The main theme of my research is to understand the causes and consequences of migration in aquatic ecosystems.
Members of the same population often differ considerably in their propensity to migrate, such that only some individuals partake in migratory behaviour whilst others remain resident. The phenomenon of partial migration has been reported from several freshwater lakes, where part of the fish populations migrate into connected streams and wetlands during winter.
My research goals are to shed light on the mechanisms behind partial migration in this system, asking what factors makes individuals adopt either a migratory or resident strategy. We use a variety of methods to answer this puzzling question, but long-term monitoring of individual fish by the use of passive telemetry is an extremely valuable tool in our research. Currently, a research project is taking place with focus on the consequences of individual sex and morphology on the decision to migrate or remain resident. In the future, I also hope to assess how migratory patterns changes during ontogeny in our study system.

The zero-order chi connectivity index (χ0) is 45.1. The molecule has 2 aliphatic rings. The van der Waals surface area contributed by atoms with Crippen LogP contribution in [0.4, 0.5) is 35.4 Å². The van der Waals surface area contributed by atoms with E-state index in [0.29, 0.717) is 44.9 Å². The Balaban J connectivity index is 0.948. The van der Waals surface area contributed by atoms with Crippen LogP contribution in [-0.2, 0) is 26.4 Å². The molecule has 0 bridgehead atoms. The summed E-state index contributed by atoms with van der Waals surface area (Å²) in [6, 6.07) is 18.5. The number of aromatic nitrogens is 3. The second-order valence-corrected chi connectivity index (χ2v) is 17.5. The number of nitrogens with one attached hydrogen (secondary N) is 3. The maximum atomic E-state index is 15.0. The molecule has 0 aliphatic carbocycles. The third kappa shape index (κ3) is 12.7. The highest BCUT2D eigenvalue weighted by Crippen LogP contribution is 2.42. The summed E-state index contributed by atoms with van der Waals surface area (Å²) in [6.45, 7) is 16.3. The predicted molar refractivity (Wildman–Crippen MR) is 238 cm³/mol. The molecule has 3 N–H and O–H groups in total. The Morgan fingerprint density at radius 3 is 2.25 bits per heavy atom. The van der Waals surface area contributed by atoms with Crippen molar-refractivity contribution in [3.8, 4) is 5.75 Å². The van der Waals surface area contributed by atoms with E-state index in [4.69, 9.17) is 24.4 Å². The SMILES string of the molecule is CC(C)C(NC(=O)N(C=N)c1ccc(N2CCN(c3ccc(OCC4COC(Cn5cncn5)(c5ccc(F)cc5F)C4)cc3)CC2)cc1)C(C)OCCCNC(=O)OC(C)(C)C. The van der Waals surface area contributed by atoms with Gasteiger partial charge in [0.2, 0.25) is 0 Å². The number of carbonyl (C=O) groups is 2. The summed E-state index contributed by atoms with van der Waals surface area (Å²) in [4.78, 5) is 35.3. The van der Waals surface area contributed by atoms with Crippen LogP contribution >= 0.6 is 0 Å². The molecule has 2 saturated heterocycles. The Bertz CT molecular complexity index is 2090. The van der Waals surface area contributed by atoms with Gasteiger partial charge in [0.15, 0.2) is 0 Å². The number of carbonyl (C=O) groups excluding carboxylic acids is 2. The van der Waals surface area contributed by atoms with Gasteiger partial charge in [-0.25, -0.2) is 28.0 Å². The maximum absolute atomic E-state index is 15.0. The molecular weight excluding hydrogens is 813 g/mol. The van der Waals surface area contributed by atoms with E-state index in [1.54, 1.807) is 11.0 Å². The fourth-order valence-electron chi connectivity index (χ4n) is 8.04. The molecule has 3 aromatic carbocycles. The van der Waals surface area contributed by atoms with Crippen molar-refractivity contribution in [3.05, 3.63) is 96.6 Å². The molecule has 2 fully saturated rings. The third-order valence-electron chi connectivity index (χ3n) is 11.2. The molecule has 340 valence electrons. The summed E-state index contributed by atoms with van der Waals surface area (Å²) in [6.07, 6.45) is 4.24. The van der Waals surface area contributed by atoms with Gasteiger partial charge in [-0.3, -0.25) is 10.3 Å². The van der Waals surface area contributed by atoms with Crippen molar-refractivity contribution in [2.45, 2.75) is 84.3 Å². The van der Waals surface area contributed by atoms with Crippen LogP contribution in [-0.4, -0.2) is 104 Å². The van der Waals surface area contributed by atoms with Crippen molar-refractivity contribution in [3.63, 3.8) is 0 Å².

(fetched from Lund University's publications database)
- Causes and consequences of individual variation in anti-predator traits
- Express yourself: bold individuals induce enhanced morphological defences.
- Sex identification and PIT-tagging: tools and prospects for studying intersexual differences in freshwater fishes.
- There and back again: migration in freshwater fishes